Industry News

Our news page will keep you informed of press releases and news articles on rapid and alternative microbiological method technologies and updates from technology suppliers.

Please click here to submit your news.

Denver Health and Accelerate Diagnostics Awarded $5MM To Study Antibiotic Resistant "Super Bug"

The National Institutes of Health awarded a five year, $5 million grant to Denver Health Medical Center and Accelerate Diagnostics to develop a fast and reliable test to detect common bacteria directly from blood, with corresponding antibiotic susceptibility, in less than three hours. This study 1 will focus on the detection of an antibiotic resistant "Super Bug" known as carbepenem-resistant Enterobacteriaceae (CRE).

The challenge physicians currently face in diagnosing infections caused by bacteria is that testing requires a sample to be sent to a lab and allowed to grow before enough information is available to determine which antibiotics will kill the bacteria. This process typically takes two to three days and while waiting, the physician needs to make a best guess on which antibiotics will treat the infection during the waiting period, which may or may not make a difference. Most of the time, resistant bacteria such as CRE do not respond to the antibiotics used before the diagnosis is made, leading to worse results for the patient. In addition, the excess antibiotics used during the waiting period can breed more resistant bacteria.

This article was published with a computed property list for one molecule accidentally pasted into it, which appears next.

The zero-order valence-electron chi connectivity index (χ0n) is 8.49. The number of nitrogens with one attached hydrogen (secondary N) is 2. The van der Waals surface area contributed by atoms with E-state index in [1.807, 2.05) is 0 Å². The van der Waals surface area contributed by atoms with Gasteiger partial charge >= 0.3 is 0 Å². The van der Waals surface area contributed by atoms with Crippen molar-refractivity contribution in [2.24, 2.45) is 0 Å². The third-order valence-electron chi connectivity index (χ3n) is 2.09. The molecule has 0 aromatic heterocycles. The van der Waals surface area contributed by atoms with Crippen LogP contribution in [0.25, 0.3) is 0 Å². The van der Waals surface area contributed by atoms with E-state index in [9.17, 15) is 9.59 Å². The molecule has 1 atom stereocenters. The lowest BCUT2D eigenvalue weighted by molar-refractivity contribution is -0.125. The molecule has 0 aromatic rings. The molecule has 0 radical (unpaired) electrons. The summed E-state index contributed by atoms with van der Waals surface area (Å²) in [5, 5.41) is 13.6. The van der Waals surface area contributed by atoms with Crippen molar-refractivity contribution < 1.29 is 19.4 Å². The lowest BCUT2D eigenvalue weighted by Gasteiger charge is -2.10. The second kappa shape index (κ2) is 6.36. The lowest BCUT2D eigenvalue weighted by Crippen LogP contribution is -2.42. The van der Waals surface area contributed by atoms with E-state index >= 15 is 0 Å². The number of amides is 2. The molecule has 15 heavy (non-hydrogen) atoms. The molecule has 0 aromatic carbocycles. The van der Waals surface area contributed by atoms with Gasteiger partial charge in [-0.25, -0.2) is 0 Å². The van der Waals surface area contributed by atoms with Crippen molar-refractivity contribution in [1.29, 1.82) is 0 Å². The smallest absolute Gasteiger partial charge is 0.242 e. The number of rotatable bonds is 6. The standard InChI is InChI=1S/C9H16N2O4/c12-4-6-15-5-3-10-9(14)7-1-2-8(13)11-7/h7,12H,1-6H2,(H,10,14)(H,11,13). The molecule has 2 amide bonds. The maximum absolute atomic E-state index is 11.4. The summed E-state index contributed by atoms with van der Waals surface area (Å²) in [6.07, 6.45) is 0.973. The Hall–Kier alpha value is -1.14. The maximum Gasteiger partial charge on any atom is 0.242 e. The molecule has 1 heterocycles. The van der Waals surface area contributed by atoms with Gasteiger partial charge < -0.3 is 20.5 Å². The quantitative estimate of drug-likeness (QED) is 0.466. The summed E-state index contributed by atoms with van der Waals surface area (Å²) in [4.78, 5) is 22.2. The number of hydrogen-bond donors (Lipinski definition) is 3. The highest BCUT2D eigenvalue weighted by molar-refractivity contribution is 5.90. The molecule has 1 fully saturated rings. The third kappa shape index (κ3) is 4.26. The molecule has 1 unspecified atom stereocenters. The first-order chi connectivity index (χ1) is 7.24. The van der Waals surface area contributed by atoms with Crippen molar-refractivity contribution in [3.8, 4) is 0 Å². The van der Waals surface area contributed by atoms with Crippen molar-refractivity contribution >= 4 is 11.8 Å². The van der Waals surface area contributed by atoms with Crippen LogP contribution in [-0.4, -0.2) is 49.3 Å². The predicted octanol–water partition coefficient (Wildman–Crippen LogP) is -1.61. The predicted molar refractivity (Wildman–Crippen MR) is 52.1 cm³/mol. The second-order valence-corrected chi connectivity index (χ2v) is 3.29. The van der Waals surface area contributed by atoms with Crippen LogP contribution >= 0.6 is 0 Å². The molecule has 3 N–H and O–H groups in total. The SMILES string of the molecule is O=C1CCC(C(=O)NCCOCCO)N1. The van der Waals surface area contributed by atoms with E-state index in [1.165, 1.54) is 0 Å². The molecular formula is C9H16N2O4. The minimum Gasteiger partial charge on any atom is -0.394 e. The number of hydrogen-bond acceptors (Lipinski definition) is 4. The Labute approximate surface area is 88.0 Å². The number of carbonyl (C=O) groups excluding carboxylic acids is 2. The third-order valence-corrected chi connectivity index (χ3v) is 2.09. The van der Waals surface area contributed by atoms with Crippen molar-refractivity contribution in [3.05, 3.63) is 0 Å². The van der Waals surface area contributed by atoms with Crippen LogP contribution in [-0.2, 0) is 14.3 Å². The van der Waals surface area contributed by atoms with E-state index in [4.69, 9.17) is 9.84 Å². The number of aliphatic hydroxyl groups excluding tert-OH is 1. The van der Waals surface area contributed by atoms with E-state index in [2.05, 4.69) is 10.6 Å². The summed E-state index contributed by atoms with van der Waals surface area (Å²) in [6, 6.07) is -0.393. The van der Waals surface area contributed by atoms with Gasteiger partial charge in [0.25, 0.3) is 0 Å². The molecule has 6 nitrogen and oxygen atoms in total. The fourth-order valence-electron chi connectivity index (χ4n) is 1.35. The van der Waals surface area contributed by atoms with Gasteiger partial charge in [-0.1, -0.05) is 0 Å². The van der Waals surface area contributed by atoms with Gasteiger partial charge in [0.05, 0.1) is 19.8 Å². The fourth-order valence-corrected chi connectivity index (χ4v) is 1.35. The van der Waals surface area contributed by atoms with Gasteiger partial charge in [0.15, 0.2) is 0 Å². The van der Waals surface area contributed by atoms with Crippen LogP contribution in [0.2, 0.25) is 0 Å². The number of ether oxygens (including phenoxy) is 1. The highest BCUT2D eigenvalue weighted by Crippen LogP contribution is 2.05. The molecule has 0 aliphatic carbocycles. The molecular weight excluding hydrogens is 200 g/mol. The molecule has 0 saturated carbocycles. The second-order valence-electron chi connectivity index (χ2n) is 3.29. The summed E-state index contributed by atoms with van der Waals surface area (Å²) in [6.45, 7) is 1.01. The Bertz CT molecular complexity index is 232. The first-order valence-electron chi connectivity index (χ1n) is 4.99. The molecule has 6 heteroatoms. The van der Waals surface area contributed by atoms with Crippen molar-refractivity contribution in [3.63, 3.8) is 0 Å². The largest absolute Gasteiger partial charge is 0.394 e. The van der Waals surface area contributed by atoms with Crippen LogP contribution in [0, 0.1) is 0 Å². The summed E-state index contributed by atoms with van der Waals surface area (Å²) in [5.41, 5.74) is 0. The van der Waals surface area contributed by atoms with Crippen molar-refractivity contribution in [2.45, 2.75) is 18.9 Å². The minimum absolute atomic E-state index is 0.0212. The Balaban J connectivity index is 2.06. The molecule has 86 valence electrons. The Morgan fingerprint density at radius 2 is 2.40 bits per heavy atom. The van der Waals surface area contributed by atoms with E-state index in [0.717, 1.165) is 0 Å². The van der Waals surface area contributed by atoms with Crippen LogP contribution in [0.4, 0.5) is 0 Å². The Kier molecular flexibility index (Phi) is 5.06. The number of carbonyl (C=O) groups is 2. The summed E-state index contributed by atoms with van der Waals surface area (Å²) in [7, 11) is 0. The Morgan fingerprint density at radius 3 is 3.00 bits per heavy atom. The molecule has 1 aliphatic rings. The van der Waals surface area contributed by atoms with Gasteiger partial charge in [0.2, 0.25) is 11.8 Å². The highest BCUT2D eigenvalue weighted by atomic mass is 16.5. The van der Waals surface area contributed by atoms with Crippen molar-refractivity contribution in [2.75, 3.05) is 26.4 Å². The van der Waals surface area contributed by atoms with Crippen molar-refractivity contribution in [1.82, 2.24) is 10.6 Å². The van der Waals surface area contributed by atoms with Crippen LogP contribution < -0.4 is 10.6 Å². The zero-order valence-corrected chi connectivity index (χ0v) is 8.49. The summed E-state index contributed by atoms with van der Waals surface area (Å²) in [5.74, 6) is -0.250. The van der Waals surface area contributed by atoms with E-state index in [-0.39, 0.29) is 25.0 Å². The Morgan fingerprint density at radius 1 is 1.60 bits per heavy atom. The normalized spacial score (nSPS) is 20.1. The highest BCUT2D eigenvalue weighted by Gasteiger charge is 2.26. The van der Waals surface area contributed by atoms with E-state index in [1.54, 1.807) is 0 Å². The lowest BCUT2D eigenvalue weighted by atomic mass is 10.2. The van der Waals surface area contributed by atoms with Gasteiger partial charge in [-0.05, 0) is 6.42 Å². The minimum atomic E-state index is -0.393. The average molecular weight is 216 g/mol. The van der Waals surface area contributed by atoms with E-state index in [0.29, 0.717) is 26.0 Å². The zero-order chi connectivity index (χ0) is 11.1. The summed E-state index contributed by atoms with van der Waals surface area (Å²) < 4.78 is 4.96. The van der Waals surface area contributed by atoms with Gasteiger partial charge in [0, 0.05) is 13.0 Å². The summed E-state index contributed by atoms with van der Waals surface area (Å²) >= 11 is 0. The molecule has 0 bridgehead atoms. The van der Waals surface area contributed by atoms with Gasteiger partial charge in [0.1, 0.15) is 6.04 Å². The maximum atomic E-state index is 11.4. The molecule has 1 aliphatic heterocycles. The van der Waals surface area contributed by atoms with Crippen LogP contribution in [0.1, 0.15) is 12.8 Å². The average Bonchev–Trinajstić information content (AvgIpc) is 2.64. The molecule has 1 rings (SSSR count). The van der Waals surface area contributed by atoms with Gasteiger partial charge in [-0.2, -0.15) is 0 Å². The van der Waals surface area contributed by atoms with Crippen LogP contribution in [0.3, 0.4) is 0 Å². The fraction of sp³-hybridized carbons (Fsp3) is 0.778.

The study proposes the use of Accelerate Diagnostics' new technology by which a single bacteria cells can be extracted from the patient's blood, observed under a microscope and identified within a few hours. Different antibiotics or combinations of antibiotics can be tested until the proper combination is reached.

"Accurate and timely detection would allow physicians to make better treatment choices and informed infection prevention measures to prevent further spread of the infection," said Dr. Connie Price, Chief of Infectious Disease at Denver Health and one of the principal investigators in the study. "That, in turn, would prevent the need for more antibiotic use --- which is needed to stop feeding the vicious cycle of antimicrobial resistance."

The new technology being used in the study is called the Accelerate ID/AST System and it combines rapid genomic identification and high speed phenotypic susceptibility system into one instrument.

"We are delighted to be working with Denver Health on further enhancing the capabilities of our revolutionary technology," said Steve Metzger, Head of Product Innovation at Accelerate Diagnostics. "We are especially motivated to focus our attention on CRE, as these pathogens are becoming more difficult to treat."

Post a Comment

Previous Post Next Post

Contact Form